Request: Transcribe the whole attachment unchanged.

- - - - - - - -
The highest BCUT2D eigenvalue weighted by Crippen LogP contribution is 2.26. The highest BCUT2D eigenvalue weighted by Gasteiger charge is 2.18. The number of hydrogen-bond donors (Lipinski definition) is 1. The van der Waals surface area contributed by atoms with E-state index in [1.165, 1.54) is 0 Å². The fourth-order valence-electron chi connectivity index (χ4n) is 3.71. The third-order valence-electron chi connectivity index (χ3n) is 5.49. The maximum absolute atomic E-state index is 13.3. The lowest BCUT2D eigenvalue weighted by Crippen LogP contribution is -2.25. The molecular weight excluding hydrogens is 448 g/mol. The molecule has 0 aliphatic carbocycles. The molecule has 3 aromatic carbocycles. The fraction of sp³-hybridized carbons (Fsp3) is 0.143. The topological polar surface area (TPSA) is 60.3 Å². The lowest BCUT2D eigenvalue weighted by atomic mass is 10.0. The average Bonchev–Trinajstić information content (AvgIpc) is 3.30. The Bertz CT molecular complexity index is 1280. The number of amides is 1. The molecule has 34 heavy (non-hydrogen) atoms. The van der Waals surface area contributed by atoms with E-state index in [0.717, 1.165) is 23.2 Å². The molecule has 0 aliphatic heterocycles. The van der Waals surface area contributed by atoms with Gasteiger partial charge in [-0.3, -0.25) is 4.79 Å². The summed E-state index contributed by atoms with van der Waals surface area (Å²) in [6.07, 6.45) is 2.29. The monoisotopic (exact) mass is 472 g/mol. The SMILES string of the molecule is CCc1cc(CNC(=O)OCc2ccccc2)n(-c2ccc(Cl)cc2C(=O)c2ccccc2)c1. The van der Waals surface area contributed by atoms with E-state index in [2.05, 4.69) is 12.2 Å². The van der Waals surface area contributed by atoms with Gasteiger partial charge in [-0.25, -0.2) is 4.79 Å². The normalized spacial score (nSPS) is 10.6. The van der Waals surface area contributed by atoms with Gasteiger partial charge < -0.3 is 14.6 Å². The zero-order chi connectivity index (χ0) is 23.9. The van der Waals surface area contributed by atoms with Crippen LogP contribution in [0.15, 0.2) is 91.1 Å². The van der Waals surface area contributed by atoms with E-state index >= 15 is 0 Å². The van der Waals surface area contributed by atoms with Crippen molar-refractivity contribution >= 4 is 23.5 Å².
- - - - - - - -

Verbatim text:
The highest BCUT2D eigenvalue weighted by Crippen LogP contribution is 2.26. The highest BCUT2D eigenvalue weighted by Gasteiger charge is 2.18. The number of hydrogen-bond donors (Lipinski definition) is 1. The van der Waals surface area contributed by atoms with E-state index in [1.165, 1.54) is 0 Å². The fourth-order valence-electron chi connectivity index (χ4n) is 3.71. The third-order valence-electron chi connectivity index (χ3n) is 5.49. The maximum absolute atomic E-state index is 13.3. The lowest BCUT2D eigenvalue weighted by Crippen LogP contribution is -2.25. The molecular weight excluding hydrogens is 448 g/mol. The molecule has 0 aliphatic carbocycles. The molecule has 3 aromatic carbocycles. The fraction of sp³-hybridized carbons (Fsp3) is 0.143. The topological polar surface area (TPSA) is 60.3 Å². The lowest BCUT2D eigenvalue weighted by atomic mass is 10.0. The average Bonchev–Trinajstić information content (AvgIpc) is 3.30. The Bertz CT molecular complexity index is 1280. The number of amides is 1. The molecule has 34 heavy (non-hydrogen) atoms. The van der Waals surface area contributed by atoms with E-state index in [0.717, 1.165) is 23.2 Å². The molecule has 0 aliphatic heterocycles. The van der Waals surface area contributed by atoms with Gasteiger partial charge in [-0.3, -0.25) is 4.79 Å². The summed E-state index contributed by atoms with van der Waals surface area (Å²) in [6.07, 6.45) is 2.29. The monoisotopic (exact) mass is 472 g/mol. The SMILES string of the molecule is CCc1cc(CNC(=O)OCc2ccccc2)n(-c2ccc(Cl)cc2C(=O)c2ccccc2)c1. The van der Waals surface area contributed by atoms with E-state index in [2.05, 4.69) is 12.2 Å². The van der Waals surface area contributed by atoms with Gasteiger partial charge in [-0.25, -0.2) is 4.79 Å². The normalized spacial score (nSPS) is 10.6. The van der Waals surface area contributed by atoms with Gasteiger partial charge < -0.3 is 14.6 Å². The zero-order chi connectivity index (χ0) is 23.9. The van der Waals surface area contributed by atoms with Crippen LogP contribution in [0.15, 0.2) is 91.1 Å². The van der Waals surface area contributed by atoms with E-state index >= 15 is 0 Å². The van der Waals surface area contributed by atoms with Crippen molar-refractivity contribution >= 4 is 23.5 Å².